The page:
Yahoo says 500 million accounts had user data stolen in 2014. In terms of the number of accounts, this may be the biggest data theft ever. On the other hand, it is easier to acquire a Yahoo account than almost any other Internet account, so the magnitude of the problem is not as big as the raw numbers would suggest. I ended up with at least five Yahoo accounts over the years, mostly through Yahoo’s acquisition of other services, though I had the good fortune to close all of them before the massive data breach in 2014. Yahoo itself closed hundreds of millions of inactive accounts in what, in retrospect, looks like a sensible precaution.
Hashed passwords were among the data stolen, so if you had a Yahoo password in 2014 and are still using the same password, you should change that password soon. If you use the same password anywhere else, change it there too. If you have several Yahoo accounts that you have kept open even though you no longer use them, consider whether you will be more secure if you close them now. It was only because I closed my Yahoo accounts years ago that I don’t have to worry about the current data breach.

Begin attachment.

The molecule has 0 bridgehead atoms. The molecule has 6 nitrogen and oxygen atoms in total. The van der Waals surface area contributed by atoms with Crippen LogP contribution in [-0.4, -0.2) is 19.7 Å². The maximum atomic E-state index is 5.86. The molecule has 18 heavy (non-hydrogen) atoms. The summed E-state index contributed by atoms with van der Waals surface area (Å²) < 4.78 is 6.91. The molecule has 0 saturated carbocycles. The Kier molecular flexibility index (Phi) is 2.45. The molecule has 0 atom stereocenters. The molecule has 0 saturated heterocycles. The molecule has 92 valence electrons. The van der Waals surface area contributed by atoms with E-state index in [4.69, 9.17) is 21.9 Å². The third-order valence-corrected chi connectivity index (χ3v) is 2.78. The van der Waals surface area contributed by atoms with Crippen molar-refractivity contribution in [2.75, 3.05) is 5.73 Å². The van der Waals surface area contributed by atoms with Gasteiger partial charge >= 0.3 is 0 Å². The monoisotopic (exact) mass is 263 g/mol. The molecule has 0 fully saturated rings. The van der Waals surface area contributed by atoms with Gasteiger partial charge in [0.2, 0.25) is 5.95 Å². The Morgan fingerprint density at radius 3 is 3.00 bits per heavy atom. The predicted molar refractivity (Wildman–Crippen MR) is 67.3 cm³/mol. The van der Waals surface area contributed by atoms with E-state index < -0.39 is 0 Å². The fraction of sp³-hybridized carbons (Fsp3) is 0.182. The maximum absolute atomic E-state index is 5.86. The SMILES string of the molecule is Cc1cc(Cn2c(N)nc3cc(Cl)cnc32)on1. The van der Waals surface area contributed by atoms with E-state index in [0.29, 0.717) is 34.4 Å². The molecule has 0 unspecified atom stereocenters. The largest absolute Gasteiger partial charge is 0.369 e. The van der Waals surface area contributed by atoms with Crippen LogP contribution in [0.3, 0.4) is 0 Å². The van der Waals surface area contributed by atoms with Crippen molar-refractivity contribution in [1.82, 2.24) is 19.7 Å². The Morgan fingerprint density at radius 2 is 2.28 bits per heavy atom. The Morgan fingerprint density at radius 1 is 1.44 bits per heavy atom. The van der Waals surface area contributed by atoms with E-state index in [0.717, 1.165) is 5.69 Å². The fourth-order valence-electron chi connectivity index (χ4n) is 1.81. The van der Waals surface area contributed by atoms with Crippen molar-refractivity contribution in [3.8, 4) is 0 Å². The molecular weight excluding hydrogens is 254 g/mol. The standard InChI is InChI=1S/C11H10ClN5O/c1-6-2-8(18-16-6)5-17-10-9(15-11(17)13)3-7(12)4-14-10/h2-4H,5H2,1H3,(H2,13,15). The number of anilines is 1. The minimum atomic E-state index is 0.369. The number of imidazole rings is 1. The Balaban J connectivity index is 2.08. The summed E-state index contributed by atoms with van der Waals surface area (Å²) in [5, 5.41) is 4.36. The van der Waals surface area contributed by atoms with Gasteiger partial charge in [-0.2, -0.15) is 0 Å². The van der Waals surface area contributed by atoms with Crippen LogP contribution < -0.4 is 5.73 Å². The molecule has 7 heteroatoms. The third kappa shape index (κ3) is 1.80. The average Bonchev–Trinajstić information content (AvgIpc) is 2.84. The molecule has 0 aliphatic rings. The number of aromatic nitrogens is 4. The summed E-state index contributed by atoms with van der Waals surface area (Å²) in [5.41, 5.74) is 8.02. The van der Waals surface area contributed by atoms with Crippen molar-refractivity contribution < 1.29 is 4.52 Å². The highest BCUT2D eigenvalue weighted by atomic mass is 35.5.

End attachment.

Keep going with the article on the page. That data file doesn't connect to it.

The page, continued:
The Yahoo data theft is believed to be the work of a national government, though Yahoo either doesn’t know or can’t say what country was involved. Multiple countries in recent years have been collecting user passwords wherever they can find them because half of Internet users reuse passwords at multiple sites, potentially giving spies access to highly sensitive information. The systematic theft of passwords is one of the reasons why it is safer to use a new password at every domain where you have an account.